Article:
*Vladimir Nikolin*

**Definition 1:** Two lines *a* and *b* meet at a point O, beyond the drawing surface. O is the inaccessible point.

- You can't use the point O in your constructions.

- Lines *a* and *b* are, of course, accessible.

- Let (O) be the notation for the inaccessible point O.

Attach:Geometry/problem1.png Δ| **The line p passes through the points P and (O)**

**Basic problem:** Construct a line *p* through the given point P and the inaccessible point (0), defined by the pair of lines *a* and *b*.

Attach:Geometry/Problem1solution.png Δ| **Famous solution : Point P as orthocenter of the ΔA(O)B**

**Solution 1:** Let H_{a} \in *a*, PH_{a} \perp *a*, and let A be the intersection of the lines *b* and PH_{a}.
Similarly, let's define points H_{b} (as a point of line *b*,PH_{b} \perp *b* ) and B (as a point of line *a* and B, P and H_{b} are collinear).

Now, point P is the ortocenter of the ΔA(O)B. As we know, altitudes of the triangle are concurrent , so the line *p*, which is perpendicular to side AB and passes through the point P, is the third altitude of the ΔA(O)B. Hence, (O) \in *p* and P \in *p*.**Discussion:** This sounds fine, but what if lines *a* and *b* are perpendicular? Then construction is not possible at all, because lines *b* and PH_{a}are parallel, there is no point A. Second, what if angle between those lines are obtuse? Then construction is not possible as well, from the other reason. In this case, orthocenter of the obtuse triangle is higher than the vertex (O), beyond the drawing surface too.**In conclusion:** Solution 1 may be correct only if angle between lines *a* and *b* is acute and the drawing surface is enough wide.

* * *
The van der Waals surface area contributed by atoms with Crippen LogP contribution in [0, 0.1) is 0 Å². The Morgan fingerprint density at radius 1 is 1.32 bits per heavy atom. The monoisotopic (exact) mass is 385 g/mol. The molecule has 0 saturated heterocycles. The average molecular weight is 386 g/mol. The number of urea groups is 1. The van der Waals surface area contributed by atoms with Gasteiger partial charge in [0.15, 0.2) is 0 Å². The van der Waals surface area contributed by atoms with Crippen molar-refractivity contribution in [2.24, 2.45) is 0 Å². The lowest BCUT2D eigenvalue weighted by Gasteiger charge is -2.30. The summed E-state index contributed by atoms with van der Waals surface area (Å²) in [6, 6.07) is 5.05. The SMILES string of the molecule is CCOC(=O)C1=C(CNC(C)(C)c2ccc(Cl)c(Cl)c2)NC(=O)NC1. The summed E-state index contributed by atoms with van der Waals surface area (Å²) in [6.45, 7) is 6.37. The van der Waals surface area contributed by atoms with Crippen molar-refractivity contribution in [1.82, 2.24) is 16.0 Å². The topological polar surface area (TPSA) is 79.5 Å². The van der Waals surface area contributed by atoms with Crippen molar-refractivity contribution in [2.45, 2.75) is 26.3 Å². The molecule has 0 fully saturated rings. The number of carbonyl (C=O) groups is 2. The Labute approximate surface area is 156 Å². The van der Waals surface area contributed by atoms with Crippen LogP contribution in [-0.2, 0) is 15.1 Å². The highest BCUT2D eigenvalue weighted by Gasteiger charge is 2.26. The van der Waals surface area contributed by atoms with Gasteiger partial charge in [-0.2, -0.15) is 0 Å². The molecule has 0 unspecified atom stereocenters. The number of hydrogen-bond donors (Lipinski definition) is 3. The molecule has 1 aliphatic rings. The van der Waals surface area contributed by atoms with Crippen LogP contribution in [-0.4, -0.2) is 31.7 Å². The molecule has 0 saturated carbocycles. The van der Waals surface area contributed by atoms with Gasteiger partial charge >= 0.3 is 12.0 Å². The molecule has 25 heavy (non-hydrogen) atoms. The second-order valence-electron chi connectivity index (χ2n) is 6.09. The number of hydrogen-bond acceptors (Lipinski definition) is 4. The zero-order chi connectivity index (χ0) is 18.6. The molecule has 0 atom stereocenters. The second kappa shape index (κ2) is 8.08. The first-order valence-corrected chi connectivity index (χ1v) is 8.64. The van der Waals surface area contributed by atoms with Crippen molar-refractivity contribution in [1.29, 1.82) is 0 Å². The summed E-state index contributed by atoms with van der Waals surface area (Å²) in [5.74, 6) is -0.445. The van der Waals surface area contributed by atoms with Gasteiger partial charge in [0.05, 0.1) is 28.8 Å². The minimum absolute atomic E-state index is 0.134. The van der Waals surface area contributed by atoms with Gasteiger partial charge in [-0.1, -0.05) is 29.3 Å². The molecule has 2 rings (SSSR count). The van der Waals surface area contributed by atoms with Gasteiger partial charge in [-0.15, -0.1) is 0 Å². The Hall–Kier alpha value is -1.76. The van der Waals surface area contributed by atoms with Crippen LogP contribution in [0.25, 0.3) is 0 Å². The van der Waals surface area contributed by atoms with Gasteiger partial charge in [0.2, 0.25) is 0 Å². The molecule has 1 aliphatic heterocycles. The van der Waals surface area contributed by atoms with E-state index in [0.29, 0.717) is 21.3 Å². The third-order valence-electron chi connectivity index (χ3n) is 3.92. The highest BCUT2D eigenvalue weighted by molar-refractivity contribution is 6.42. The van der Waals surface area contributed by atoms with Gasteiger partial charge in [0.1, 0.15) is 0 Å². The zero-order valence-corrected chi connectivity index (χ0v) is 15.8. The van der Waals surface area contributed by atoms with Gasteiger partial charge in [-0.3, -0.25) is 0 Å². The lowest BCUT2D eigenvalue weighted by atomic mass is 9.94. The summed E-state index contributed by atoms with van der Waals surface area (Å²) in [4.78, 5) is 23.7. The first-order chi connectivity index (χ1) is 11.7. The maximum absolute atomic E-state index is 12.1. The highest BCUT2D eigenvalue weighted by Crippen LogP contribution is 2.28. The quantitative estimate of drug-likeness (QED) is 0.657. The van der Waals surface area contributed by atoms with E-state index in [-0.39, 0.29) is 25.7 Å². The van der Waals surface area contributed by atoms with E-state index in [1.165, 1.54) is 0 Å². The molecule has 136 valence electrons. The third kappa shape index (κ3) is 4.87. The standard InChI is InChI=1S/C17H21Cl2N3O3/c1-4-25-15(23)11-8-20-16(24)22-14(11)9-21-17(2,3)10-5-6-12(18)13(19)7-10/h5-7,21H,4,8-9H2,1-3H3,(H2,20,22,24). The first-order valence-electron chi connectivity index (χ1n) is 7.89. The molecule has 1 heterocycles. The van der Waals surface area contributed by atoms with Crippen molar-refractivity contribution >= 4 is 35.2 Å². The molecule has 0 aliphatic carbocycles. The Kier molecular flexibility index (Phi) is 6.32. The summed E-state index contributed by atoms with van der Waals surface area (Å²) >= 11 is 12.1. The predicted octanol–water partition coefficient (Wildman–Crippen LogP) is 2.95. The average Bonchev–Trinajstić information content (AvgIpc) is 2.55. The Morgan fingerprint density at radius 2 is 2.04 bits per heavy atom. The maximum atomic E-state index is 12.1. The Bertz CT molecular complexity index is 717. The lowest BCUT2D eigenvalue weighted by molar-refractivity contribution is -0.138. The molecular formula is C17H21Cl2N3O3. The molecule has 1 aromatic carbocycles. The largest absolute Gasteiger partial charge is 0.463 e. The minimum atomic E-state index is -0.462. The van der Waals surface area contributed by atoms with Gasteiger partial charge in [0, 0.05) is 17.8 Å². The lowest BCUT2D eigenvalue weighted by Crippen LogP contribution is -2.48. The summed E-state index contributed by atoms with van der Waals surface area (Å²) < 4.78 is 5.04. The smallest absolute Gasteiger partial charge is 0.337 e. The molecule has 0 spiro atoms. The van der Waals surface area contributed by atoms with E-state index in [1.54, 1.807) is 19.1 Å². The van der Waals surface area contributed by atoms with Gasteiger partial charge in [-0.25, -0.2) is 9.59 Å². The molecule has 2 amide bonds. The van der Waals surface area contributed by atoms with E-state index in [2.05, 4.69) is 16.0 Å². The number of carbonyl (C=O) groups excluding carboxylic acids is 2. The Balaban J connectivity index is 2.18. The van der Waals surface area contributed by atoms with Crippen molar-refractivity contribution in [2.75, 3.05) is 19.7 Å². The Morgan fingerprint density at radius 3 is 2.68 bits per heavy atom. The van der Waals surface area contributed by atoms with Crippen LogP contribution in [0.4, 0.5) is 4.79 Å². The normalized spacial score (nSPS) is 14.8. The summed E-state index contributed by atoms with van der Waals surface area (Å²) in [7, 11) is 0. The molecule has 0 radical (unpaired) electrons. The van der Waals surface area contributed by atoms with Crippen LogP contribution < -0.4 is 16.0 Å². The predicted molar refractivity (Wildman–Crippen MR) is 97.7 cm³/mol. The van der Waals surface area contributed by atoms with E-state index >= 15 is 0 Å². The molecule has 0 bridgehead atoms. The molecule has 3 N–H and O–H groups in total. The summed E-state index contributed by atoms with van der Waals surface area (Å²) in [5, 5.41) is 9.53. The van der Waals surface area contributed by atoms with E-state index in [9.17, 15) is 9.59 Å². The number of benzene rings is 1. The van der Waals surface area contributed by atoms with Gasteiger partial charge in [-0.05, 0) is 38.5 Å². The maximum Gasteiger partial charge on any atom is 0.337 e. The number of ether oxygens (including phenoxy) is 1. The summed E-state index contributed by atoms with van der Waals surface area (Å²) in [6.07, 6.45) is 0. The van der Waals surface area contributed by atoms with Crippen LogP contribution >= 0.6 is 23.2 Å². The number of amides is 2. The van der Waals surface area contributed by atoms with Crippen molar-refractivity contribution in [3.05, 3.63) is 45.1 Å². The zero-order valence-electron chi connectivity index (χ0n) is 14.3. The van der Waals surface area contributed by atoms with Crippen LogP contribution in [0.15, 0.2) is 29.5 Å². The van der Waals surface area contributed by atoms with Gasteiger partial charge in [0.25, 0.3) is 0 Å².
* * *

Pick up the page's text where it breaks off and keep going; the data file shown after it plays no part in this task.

Better and more formal definition of an inaccessible point would be:

**Definition 2:** Two lines *a* and *b* meet at a point O and this point is not allowed in the construction. We call it inaccessible point.

**Solution 2:** Let H_{a} \in *a*, PH_{a} \perp *a* and H_{b} \in *b*, PH_{b} \perp *b*. If the point R is intersection of perpendicular bisectors of the PH_{a} and PH_{b}, then points P, R and (O) are collinear i.e. (O) \in PR.

Attach:Geometry/Problem1solution2.png Δ

**Proof:** The quadrilateral (O)H_{a}PH_{b} is a cyclic, point R is its circumcenter and P(O) is a diameter.

**Solution 3:** Let S_{P} (a) = a', S_{P} (b) = b' where S_{P} is a half turn - reflection in point P. Let M = a \cap b' , N = b \cap a' and O' = a' \cap b'. Solution is line PO'.

Attach:Geometry/problem1solution3.png Δ

**Proof:** In this case quadrilateral (O)MO'N is a parallelogram (a||a', b||b') where point P is intersection of diagonals, so (O)\in PO'.

**Solution 4:** Let Q \in a, R \in b and PQR is a triangle. Let Q_{1} \in a, R_{1} \in b and triangles PQR and P_{1}Q_{1}R_{1} have parallel sides. Then solution is line PP_{1}.

Attach:Geometry/problem1solution4.png Δ

**Proof:**. Pairs of points P,P_{1}, Q,Q_{1} and R,R_{1} determine a homothety, where point (O) is the center of homothety, so lines PP_{1}, QQ_{1} and RR_{1} are concurrent.